The Great Role Model Debate: How Celebs Feel About the Label
"That title was put on me when I was just finding my way, making mistakes in front of the world. I didn’t think it was fair," the singer told Vogue in 2018. "Now I understand the concept, but at that time I was the same age as the girls who were looking up to me. And that’s a really hard place to be in as a teenager."
"I realized, after Halloween, a lot of little girls, they be looking up to me," the rapper said in an Instagram video. "They love me, and I’m thinking to myself, like, 'Yo, I really need to be a better example.' But I be trying to be a better example. I try to be more PG-13, less rated R … I'm going to change for you little girls because I dead-ass love you."
"For me, personally, I've chosen to accept and take on that role model, I guess you can say 'title.' You can either choose to look at it as a pressure or something bad, or you can choose to look at it as a gift," the Spider-Man: Homecoming star said while stopping by Sway's Universe. "I think it's a gift that parents trust me with their kids. If you turn on the TV and you allow your kids to watch me, that's letting me into their life at like the most important point of their life. It's when they're growing up and learning who to become."
"When people call me a role model it puts the fear of God into me because I feel like I'm destined to fail," the Beauty and the Beast actress told Interview.
"I love the term, it's great. But I think people put too much pressure on people to be perfect and to portray that image, when really what we should be aspiring to is having role models that should be themselves because people make mistakes," the Dog Years star told reporters at the film’s premiere at the Tribeca Film Festival. "They are human, and I think that's really important. That's what I aim to be is just me."
"I had a lot of people that I looked up to when I was younger that weren't the best role models, so for me, it's a responsibility to hold myself accountable and to be that inspiration for young girls and even people who are older than me," the singer told Entertainment Tonight, adding, "I have a little sister and I wouldn't want her looking up to other people who don't necessarily use their voices for good."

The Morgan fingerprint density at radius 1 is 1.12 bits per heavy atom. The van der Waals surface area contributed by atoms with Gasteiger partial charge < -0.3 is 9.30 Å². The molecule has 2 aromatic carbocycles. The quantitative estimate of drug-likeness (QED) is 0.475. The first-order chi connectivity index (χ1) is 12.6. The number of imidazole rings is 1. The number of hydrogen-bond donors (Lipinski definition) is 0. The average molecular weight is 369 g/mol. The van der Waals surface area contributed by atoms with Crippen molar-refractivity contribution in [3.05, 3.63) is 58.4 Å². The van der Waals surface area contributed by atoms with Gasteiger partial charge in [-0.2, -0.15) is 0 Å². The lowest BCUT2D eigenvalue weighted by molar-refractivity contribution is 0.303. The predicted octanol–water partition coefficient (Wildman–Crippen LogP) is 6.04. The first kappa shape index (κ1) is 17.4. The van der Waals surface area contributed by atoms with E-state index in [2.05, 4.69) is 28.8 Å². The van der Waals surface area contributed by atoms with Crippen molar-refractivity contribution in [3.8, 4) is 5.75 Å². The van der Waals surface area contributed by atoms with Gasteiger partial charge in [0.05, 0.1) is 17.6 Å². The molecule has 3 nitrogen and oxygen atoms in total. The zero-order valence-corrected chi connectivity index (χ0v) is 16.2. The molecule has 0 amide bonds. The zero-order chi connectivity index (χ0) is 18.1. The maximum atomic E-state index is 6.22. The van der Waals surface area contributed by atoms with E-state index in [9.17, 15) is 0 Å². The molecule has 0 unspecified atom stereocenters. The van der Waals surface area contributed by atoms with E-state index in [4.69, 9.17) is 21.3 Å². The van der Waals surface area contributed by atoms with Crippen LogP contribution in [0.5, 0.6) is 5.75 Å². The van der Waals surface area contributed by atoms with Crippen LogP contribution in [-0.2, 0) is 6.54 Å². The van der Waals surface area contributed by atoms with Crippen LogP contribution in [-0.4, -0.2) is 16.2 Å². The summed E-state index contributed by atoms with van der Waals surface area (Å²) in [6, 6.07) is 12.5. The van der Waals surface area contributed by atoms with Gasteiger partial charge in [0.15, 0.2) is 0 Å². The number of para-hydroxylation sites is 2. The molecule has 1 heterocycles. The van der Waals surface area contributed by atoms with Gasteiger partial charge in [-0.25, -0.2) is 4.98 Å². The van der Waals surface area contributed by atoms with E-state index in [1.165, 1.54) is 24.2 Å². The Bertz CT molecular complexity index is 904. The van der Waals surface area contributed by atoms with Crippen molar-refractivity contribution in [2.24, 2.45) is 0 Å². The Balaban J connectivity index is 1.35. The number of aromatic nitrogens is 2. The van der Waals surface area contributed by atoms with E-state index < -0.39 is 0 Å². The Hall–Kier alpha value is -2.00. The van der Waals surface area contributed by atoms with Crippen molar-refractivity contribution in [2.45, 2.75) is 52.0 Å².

"It's definitely something I'm aware of but I haven't necessarily changed," Lawrence said at The Hunger Games premiere. "I wasn't that bad of a role model in the first place but it's something I'm aware of, yes."
"There's room for role models who make mistakes," she confessed to Glamour U.K., opening up about the pressures to be a perfect role model. "There's clearly room for role models who are made fun of at award shows, not that I necessarily enjoy being poked fun at! But that's gonna happen to them too."
She continued: "And if I can say, 'Yeah, I've taken a few hits over the years and I'm still going, I'm still happy,' maybe that's an example. It's not just about standing on top of the mountain with the wind blowing in your hair, looking fabulous."
"I never feel pressure to be a good role model," she admitted to Fault in 2015. "I always try to do my best to inspire people to be good and do the right thing, but I just can't live my life always trying to be a good role model."
"Lately, I've been talking a lot about my being gender-fluid and gender-neutral. And some people snarl at that," she shared in a 2015 interview with Marie Claire. "They want to judge me. People need more conventional role models, I guess. But I just don't care to be that person."
"I don't like to look at myself as a role model because when you're trying to constantly do the right thing you end up making other people happy and not yourself," the Famous in Love star told InStyle. "I used to think 'Oh, I'm a role model, I need to look like this and do this and be this,' and I wasn't who I wanted to be."
"I never really said I want to be a role model. But then when it happened I was so down for it," Gomez said on her E! Entertainment Special: Selena Gomez. "I'm human, I'm not perfect. I make mistakes all the time, but I guess my job is to keep those mistakes to myself, which I'm already fine doing and just try to be the best I can be for those kids."
"I think being named role models kind of happened just naturally, we never really asked for it," Edwards told Fault magazine of being looked up to by fans, along with her Little Mix bandmates. "Which is lovely, I love the fact that girls look up to us and we empower people and inspire them."
However, the singer did add that the living up to the label is unrealistic: "But obviously, we're young girls and we're going to do silly things sometimes that can kind of put pressure on us, but we're just being ourselves. And if that means that we're being role models by just being ourselves, then that’s incredible. It's a massive compliment."
The Girls star's mission in life is "to spread positivity," she told Harper's Bazaar. "I know I'm not most moms' idea of a role model, but I try to use the attention that comes with that wisely and not foolishly."
For the model, serving as a role model to young fans isn't entirely difficult, considering that she does so by staying true to herself. "By being yourself is how you can be a role model to people," she shared in an interview. "Being real and letting people in on who you really are is how you become a role model."